Sign up ×
Stack Overflow is a community of 4.7 million programmers, just like you, helping each other. Join them; it only takes a minute:

Hi i am using the django model class with some field and a password field. Instead of diplayin g regular plain text i want to display password input. I created a model class like this:

class UserForm(ModelForm):
    class Meta:
        password = forms.CharField(widget=forms.PasswordInput)
        model = User
        widgets = {
            'password': forms.PasswordInput(),

But i am getting the following error: NameError: name 'forms' is not defined.

I am using django version 1.4.0. I followed this link : Django password problems

Still getting the same error. What should i do. Where am i getting wrong.Please help

share|improve this question
I tried to use PasswordInput as the field definition, which didn't work. The widget=forms.PasswordInput did the trick for me making my form work. – anno1337 Jul 28 '14 at 11:19

5 Answers 5

up vote 36 down vote accepted

You need to include the following in your imports;

from django import forms
share|improve this answer
I tried that too...i am not getting any error now. but getting same text input for password field. also voting the question down will not solve my problem. – Dar Hamid Feb 17 '12 at 7:37
@DarHamid I am not tech support. I've answered your question, if you have another problem – ask another question. But may you should debug by yourself for some time? May be you've missed a pair of parentheses somewhere? May be first and second password fields shouldn't have the same name? Trying is the best way to learn. – DrTyrsa Feb 17 '12 at 7:43
I appreciate your answer. But i havnt missed any parenthesis or so. Also i have put name of password field in model class same as that in the modelForm.Thanks any way – Dar Hamid Feb 17 '12 at 7:48

The widget needs to be a function call, not a property. You were missing parenthesis.

class UserForm(ModelForm):
    password = forms.CharField(widget=forms.PasswordInput())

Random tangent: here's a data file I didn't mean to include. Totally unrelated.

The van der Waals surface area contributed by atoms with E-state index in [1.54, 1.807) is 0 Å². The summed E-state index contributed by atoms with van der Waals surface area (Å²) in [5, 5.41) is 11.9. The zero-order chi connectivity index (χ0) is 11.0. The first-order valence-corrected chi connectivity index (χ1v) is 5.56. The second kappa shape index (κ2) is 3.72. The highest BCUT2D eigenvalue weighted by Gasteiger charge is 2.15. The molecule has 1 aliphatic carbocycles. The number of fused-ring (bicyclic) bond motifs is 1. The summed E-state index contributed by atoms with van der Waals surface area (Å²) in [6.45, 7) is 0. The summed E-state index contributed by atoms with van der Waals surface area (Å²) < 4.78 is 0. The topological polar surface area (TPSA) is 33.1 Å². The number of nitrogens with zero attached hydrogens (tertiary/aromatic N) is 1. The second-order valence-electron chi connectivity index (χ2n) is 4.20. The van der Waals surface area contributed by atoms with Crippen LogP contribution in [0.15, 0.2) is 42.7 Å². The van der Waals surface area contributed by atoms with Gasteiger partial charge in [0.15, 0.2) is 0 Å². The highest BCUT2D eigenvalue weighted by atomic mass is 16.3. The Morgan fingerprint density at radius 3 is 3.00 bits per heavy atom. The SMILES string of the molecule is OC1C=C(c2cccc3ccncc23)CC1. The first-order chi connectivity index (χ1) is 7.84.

class Meta:
        model = User
share|improve this answer
Are the parenthesis really necessary? You just fix the PasswordInput field during initialisation instead of creating them again for every UserForm. – blacklwhite Jan 21 '14 at 8:59
Not true, Django specifically handles this with if isinstance(widget, type): widget = widget() – kibibu Feb 3 '14 at 5:03
why does django create text field for password? its obvious to have a Password field for the password input? – Clayton Mar 21 '14 at 6:37
A field in django forms is not the same as a field in HTML forms. The field in HTML forms is the same as the widget in django forms. – Burhan Khalid Mar 21 '14 at 9:03

@DrTyrsa is correct. Don't forget your parentheses.

from django.forms import CharField, Form, PasswordInput

class UserForm(Form):
    password = CharField(widget=PasswordInput())
share|improve this answer

Why not just create your own password field that you can use in all your models.

from django import forms 

class PasswordField(forms.CharField):
    widget = forms.PasswordInput

class PasswordModelField(models.CharField):

    def formfield(self, **kwargs):
        defaults = {'form_class': PasswordField}
        return super(PasswordModelField, self).formfield(**defaults)

So now in your model you use

password = PasswordModelField()
share|improve this answer

It's very simple.

You should get password form field out of Meta class.

share|improve this answer

Your Answer


By posting your answer, you agree to the privacy policy and terms of service.

Not the answer you're looking for? Browse other questions tagged or ask your own question.